After a debug session ends, you must restart pdebug on the target because pdebug always exits. If you use qconn, you don't have to restart pdebug because it will automatically restart pdebug with each new debug session. However, if you use serial debug, you must manually restart pdebug, or use the target reset if pdebug was initiated by the startup process.

The following shell script shows how to keep pdebug running so that it behaves similar to qconn:

while true
  pidin | grep -q pdebug
  if [ $? -ne 0 ]
     echo Start pdebug
     pdebug /dev/ser1,115200
  sleep 1

qconn over Qnet

Suppose you have two targets running Neutrino, such that:

To connect to the second target with the IDE, all you need to do is start qconn on the second target, and instruct it to use the IP stack of the first target, like this:

SOCK=/net/firstTargetName qconn

If you want to start qconn like this every time you boot the second target, add this command to the file named /etc/rc.d/rc.local. For more information about starting Neutrino, see the Controlling How Neutrino Starts chapter of the Neutrino User's Guide.

Installing the qconn update

After you've installed the IDE, you may need to update qconn on your target systems to take advantage of some additional features. The IDE will work with older versions of qconn, but not all features will be available.

Note: Only users with system administrator privileges can perform updates to qconn.

To update qconn on your development system:

  1. In the IDE, select Help-->Software Updates-->Qconn Updates….
  2. Click OK to let the IDE update qconn on your host.

Note: If you already have the latest version of qconn, or the next time you choose Software Updates-->Qconn Updates… from the Help menu, the IDE offers to uninstall the qconn update.

After you update qconn on your Development system, you then need to update the version of qconn on your target system. How you do this depends on your target system; you might have to build a new image, or you might simply have to copy the new version to your target.

For example, to copy a new version of qconn to a target system:

  1. Use slay qconn on the target to stop any existing qconn.
  2. Copy $QNX_TARGET/target/usr/sbin/qconn to your target system's /usr/sbin directory.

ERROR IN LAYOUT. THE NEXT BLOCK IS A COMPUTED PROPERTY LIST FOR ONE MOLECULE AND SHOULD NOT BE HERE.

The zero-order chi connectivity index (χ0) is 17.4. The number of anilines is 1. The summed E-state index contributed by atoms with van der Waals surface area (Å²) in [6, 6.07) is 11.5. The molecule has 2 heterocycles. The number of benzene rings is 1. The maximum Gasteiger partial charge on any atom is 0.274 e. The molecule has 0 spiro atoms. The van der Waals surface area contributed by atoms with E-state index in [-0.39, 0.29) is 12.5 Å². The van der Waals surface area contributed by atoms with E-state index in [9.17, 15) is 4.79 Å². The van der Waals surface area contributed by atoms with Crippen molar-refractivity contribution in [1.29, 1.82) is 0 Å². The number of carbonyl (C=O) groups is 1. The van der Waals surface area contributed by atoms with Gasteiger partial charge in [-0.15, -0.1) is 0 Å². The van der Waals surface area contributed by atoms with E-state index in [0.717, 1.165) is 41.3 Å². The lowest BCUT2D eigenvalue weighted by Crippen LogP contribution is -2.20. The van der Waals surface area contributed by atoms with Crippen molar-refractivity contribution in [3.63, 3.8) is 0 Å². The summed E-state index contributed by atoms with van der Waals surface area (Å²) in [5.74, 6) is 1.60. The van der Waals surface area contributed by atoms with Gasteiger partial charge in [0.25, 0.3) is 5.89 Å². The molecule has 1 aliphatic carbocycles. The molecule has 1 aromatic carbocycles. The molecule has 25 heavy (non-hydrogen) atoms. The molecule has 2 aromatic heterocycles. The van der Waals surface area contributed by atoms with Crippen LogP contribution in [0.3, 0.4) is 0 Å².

3. Ensure that the qconn in the target's /usr/sbin directory is executable; if it isn't, use chmod +x to make it executable.
  4. On the target, launch the new qconn.

Networking QNX Neutrino using PPP

PPP is a protocol for establishing a TCP/IP network between two computers over a serial communication line. PPPD is the name for the daemon that interfaces the serial line with the TCP/IP stack on a POSIX-like system.

Once networking is established, you can use the QNX Momentics IDE debugger as if an Ethernet connection were available. In addition, you can use traditional client tools that are available on Windows (such as FTP, telnet, and TCP/IP file sharing), to access your embedded system.

For example, typical scenarios where PPP (serial) networking might be useful on an embedded system are those that:

Embedded system preparation for a Windows target

It is assumed that your embedded system has a serial driver running, and that the port /dev/ser1 is available for connection to the Windows workstation COM1. Typically, you'll utilize a cross-over serial cable for the connection.

Configuring your system for network communication

Configuring your embedded system for network communication.


If you have a second serial port for your embedded system, we strongly recommend that you connect it to a terminal program (such as teraterm, hyperterm, and so on) so that you can have a console (shell) for PPP debugging purposes.

Some of the diagnostic discussions below assume that you have access to a console (either the serial shown above, or a direct connect video and keyboard).

To ensure that the cable is correct and the systems are properly communicating, you should verify that you have a working serial connection between /dev/ser1 and COM1.

To verify that your serial connection functions properly:

  1. Open the Console view in the IDE and a command prompt window for Windows.
  2. In the Console view, type the following command:
    stty raw 115200 par=none bits=8 stopb=1 </dev/ser1
  3. At a Windows command prompt, type the following command:
    mode com1: baud=115200 parity=n data=8 stop=1